Archbishop Desmond Tutu, who has died today at the age of 90, was a key leader in the moral struggle against the apartheid system in South Africa, but the impact of his life’s ministry and witness extended far beyond the borders of his own country and beyond that historical moment. Also in the post-apartheid era, his principled commitment and engagement for justice for all remained unwavering. Tutu believed passionately that the Christian faith is inclusive of all, and that Christian responsibility is for the good of all people. His leadership strengthened us all in that belief and continues to call us to action upon that belief.
World Council of Churches (WCC) acting general secretary Rev. Prof. Dr Ioan Sauca said Archbishop Tutu was a stalwart contributor to the ecumenical movement during joyful times and times of great challenge, and taught us all the value of persistence. “We thank God for giving us Archbishop Tutu for 90 years,” said Sauca. “Through his life and works he has become an image of dignity and freedom for all human beings and inspired many to use their gifts and talents in the service of others and the mission and prophetic task of the church.”
Rev. Frank Chikane, moderator of the WCC Commission of the Churches on International Affairs, paid tribute to his counterpart in the struggle against apartheid: “In Archbishop Desmond Tutu we have lost a great prophet of God who lived among us and stood for justice – the justice of God for all – here in South Africa, on the African continent, and throughout the world, including standing against injustices committed against Palestinians in Israel-Palestine, where others would not dare to. We thank God for his prophetic witness which is worth celebrating nationally and internationally.”
As well as powerful and forthright voice against injustice, Tutu was also a prophet of forgiveness. In his role as chairperson of South Africa’s Truth and Reconciliation Commission, he became, as the former head of WCC Programme to Combat Racism Baldwin Sjollema recalls, “the pastor of the nation.” Tutu stressed time and again that there could be no future without forgiveness. “You can only be human in a humane society. If you live with hatred in your heart, you dehumanize not only yourself, but your community,” Tutu said.
The years of 1972-1975, when Tutu served as WCC programme executive, contributed to a turning point in his theological thinking. When he joined the WCC’s Theological Education Fund in London, his senior colleagues – the Taiwanese Shoki Coe and the Brazilian-Armenian Aharon Sapsezian – were engaged in the promotion of theological education focused on the needs of churches and congregations in the “Third World”. This was the origin of the decolonial notion of “contextualization”. I have the deep conviction, Sapsezian wrote in his memoirs, “that his years with the TEF and our constant open theological conversations contributed to the improvement of his analysis and his perception of social injustices in the world and in his continent.”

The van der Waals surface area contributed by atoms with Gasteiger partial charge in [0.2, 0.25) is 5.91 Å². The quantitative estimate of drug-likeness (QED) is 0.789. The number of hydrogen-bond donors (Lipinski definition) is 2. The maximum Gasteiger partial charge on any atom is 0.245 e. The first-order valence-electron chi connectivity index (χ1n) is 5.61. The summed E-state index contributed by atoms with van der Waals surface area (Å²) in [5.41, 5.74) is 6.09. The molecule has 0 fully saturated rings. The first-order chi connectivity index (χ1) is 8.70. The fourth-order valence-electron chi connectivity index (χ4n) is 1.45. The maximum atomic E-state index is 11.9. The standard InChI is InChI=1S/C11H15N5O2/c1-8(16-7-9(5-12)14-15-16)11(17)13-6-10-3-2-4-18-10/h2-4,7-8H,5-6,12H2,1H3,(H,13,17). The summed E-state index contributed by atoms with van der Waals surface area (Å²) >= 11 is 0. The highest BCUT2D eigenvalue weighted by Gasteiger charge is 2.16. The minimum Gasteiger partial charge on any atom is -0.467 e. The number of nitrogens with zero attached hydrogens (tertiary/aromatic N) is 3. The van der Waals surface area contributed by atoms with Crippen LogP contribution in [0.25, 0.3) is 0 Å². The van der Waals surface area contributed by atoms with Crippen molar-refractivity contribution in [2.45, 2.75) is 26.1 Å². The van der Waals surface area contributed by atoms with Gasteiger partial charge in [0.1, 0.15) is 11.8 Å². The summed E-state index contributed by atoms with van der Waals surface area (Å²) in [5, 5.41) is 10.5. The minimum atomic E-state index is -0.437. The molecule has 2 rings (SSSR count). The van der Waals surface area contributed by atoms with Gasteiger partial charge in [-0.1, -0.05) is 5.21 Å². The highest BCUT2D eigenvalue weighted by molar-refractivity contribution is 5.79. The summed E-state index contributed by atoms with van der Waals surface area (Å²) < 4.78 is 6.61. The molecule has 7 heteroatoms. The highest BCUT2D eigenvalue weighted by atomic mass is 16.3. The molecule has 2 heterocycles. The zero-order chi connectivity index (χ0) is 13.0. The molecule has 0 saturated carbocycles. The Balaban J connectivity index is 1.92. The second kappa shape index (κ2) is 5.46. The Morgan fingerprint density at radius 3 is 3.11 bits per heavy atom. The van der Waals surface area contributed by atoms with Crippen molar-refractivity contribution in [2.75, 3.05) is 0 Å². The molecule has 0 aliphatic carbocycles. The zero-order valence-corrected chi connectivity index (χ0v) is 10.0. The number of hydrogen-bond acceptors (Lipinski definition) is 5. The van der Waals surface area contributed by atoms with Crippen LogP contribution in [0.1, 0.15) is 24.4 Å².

Sjollema recalled Tutu’s impact on the WCC’s Programme to Combat Racism. “Back in the 1970s, Desmond and I were colleagues at the WCC,” wrote Sjollema. “He was working for the Theological Education Fund (TEF) based in London whereas I was working in the controversial Programme to Combat Racism (PCR) in Geneva which supported the liberation movement.”
The two were not always on the same wavelength, said Sjollema.
“At that time Desmond had to be careful not to be too outspoken against the Pretoria regime in order not burn his bridges at home,” he said. “But his attitude changed radically after his return to South Africa when he was appointed dean of Johannesburg in 1975 and one year later Anglican bishop of Lesotho, then General Secretary of the South African Council of Churches (SACC) and finally the first black Archbishop of Cape Town (1987).”
Archbishop Tutu’s impact on the life of the ecumenical movement and on the work of the WCC was pivotal.
Sauca added “Today, with Desmond Mpilo Tutu’s passing, the world is very much poorer. We join the people of South Africa in mourning this stalwart of the resistance against apartheid. We join the Anglican Communion and all members of the ecumenical fellowship in mourning the Archbishop who has so long been a leading voice for the Christian faith in witnessing for justice instead of injustice and inclusion instead of exclusion. And we join the Tutu family in mourning a father, grandfather and husband.”
Desmond Tutu’s convictions and witness especially against racism, racial discrimination and xenophobia continue to inspire our efforts for a world free from these ills.
Sauca concluded “We invite all member churches, ecumenical partners and all people of good will to celebrate a life well and faithfully lived in service to God and humanity, and to uphold his legacy of consistent solidarity with the marginalized communities of this world.”
In a visit to the Ecumenical Centre in 2008, Tutu thanked the WCC for its “costly solidarity” at the time of the anti-apartheid struggle. “We would not be free had not been for the steadfast support of the WCC, which cost the WCC a very great deal,” he said.
Desmond Tutu: Pastor of the Nation – A Tribute | World Council of Churches
Desmond Tutu’s address to the Fifth World Conference on Faith and Order, Santiago de Compostela, 1993
Desmond Tutu’s address to the 9th Assembly of the World Council of Churches, Porto Alegre, 2006
A description of how Tutu arrived at midnight at the 1983 assembly in Vancouver during the Vigil for Peace and Justice having been just granted a passport by the South African authorities
Desmond Tutu: “Caring and compassion will prevail over evil and injustice” (WCC news release 20 May 2008)
First published on the World Council of Churches website on 26 December 2021.Jump to next article